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Global labour law update: January, 2015

  • United Kingdom

    28-01-2015

    Trade unions push for tougher EWC sanctions, including blocking deals

    There are differences in the level of sanctions which apply across the EU if an employer breaches rights and duties relating to European works councils (EWC). In a critical research paper from ETUI (the European Trade Union Institute), the example is given of potential fines ranging from 4 Euros to nearly 200,000 Euros across the EU.

    For some time trade unions have lobbied for a change to EWC sanctions, arguing that without consistent, tougher sanctions, the EWC Directive will be ineffective. Given that the EU Commission is expected to review and report on the implementation of the Directive by member states next year, we expect unions to push for sanctions to feature heavily in that report. Their hope will be that sanctions judged ineffective by the Commission may ultimately result in infringement proceedings, unless member states take remedial action.

    In particular, it should be noted that the ETUI research would like EWC sanctions to include the blocking of management decision making. This could involve injunctions halting any merger, sale or other associated commercial activity until management have addressed failures in the EWC information and consultation process. Such a change is unlikely given anticipated opposition from member states, however, other recommendations, including the funding of EWC litigation by the employer, may meet with more success.

    Corporate transparency: increased human rights reporting requirements

    The EU Non-financial Reporting Directive has been adopted and must be implemented in member states by 6 December 2016. It is of significance to those working in labour law given the recent trend for trade unions to frame some disputes as human rights issues and to use global human rights concerns as a reputational pressure point against employers, for example, as part of their campaigns to grow union membership and access across the global operations of MNEs.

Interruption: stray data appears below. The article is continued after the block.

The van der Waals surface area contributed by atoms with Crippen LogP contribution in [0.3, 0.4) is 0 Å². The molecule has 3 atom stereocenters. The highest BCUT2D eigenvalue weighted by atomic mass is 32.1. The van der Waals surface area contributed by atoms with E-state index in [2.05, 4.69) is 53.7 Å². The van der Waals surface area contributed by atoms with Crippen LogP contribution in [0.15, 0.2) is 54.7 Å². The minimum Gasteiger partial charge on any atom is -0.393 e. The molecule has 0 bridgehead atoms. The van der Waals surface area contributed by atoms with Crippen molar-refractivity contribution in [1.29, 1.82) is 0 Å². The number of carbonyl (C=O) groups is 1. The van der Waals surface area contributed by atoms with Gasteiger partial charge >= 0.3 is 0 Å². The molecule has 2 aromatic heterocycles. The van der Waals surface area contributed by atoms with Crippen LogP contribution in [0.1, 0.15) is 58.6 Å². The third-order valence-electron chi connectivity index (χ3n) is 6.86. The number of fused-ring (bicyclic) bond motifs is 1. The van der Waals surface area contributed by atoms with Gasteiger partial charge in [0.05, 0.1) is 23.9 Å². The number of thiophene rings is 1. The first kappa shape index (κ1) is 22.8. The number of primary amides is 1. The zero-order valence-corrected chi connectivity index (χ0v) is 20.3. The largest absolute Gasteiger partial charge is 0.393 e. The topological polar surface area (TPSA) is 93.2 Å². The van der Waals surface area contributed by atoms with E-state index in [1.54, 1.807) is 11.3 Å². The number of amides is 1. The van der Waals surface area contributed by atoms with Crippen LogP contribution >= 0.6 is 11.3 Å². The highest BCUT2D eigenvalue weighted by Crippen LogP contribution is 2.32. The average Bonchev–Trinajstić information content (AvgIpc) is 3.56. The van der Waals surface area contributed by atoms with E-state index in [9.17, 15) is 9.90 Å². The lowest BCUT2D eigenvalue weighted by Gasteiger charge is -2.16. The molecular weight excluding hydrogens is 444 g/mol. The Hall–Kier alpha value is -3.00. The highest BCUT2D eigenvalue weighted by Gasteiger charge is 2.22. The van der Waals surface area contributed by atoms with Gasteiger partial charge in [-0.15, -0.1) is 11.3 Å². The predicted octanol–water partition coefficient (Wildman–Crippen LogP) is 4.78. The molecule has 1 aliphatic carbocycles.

The Directive requires some larger companies with more than 500 employees to report annually on social and employee-related matters (expected to include the undertaking’s respect for trade union rights), human rights, anti-corruption and bribery matters. The report must include a description of the policies, outcomes and risks related to those matters and information on the due diligence processes implemented by the undertaking (and, where relevant and proportionate, its supply and subcontracting chains) in order to identify, prevent and mitigate existing and potential adverse impacts. Where the company does not have a relevant policy, the statement must provide a clear and reasoned explanation for not having one.

    The Commission will be issuing guidance on these reporting requirements. It seems inevitable that increasing transparency in this way has the potential to increase leverage to trade unions and other campaigners. More than ever before, employee, labour and human rights are also becoming corporate governance issues, requiring HR, Legal and CSR to work together to ensure a cohesive, consistent and effective approach.

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